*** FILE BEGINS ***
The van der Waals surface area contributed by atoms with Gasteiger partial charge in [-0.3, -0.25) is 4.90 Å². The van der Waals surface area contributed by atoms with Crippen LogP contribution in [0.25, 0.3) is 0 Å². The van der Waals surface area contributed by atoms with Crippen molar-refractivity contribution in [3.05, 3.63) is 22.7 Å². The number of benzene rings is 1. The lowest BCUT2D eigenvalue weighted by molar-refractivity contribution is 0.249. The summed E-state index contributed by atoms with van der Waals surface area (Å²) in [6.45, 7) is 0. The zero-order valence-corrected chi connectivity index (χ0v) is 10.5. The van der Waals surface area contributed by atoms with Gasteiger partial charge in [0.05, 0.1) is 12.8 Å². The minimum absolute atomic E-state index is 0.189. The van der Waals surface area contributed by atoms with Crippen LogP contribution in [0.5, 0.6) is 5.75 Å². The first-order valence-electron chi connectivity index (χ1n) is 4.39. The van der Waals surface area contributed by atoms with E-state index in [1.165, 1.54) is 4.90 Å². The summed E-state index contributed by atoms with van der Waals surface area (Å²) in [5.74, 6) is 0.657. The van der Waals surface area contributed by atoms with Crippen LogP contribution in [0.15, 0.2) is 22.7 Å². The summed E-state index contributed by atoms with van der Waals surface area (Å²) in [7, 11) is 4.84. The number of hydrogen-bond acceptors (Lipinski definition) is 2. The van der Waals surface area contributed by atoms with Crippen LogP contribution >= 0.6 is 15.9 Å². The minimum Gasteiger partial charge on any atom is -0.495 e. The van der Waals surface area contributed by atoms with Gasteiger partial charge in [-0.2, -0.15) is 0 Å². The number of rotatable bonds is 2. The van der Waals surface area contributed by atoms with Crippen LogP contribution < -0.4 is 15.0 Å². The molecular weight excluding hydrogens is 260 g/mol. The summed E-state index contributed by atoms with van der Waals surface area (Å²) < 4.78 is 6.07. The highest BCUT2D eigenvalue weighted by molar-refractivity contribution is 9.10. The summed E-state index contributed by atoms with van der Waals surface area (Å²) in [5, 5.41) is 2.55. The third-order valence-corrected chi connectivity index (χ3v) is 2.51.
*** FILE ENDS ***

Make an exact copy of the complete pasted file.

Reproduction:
The van der Waals surface area contributed by atoms with Gasteiger partial charge in [-0.3, -0.25) is 4.90 Å². The van der Waals surface area contributed by atoms with Crippen LogP contribution in [0.25, 0.3) is 0 Å². The van der Waals surface area contributed by atoms with Crippen molar-refractivity contribution in [3.05, 3.63) is 22.7 Å². The number of benzene rings is 1. The lowest BCUT2D eigenvalue weighted by molar-refractivity contribution is 0.249. The summed E-state index contributed by atoms with van der Waals surface area (Å²) in [6.45, 7) is 0. The zero-order valence-corrected chi connectivity index (χ0v) is 10.5. The van der Waals surface area contributed by atoms with Gasteiger partial charge in [0.05, 0.1) is 12.8 Å². The minimum absolute atomic E-state index is 0.189. The van der Waals surface area contributed by atoms with Crippen LogP contribution in [0.5, 0.6) is 5.75 Å². The first-order valence-electron chi connectivity index (χ1n) is 4.39. The van der Waals surface area contributed by atoms with E-state index in [1.165, 1.54) is 4.90 Å². The summed E-state index contributed by atoms with van der Waals surface area (Å²) in [5.74, 6) is 0.657. The van der Waals surface area contributed by atoms with Crippen LogP contribution in [0.15, 0.2) is 22.7 Å². The summed E-state index contributed by atoms with van der Waals surface area (Å²) in [7, 11) is 4.84. The number of hydrogen-bond acceptors (Lipinski definition) is 2. The van der Waals surface area contributed by atoms with Crippen LogP contribution >= 0.6 is 15.9 Å². The minimum Gasteiger partial charge on any atom is -0.495 e. The van der Waals surface area contributed by atoms with Gasteiger partial charge in [-0.2, -0.15) is 0 Å². The number of rotatable bonds is 2. The van der Waals surface area contributed by atoms with Crippen LogP contribution < -0.4 is 15.0 Å². The molecular weight excluding hydrogens is 260 g/mol. The summed E-state index contributed by atoms with van der Waals surface area (Å²) < 4.78 is 6.07. The highest BCUT2D eigenvalue weighted by molar-refractivity contribution is 9.10. The summed E-state index contributed by atoms with van der Waals surface area (Å²) in [5, 5.41) is 2.55. The third-order valence-corrected chi connectivity index (χ3v) is 2.51.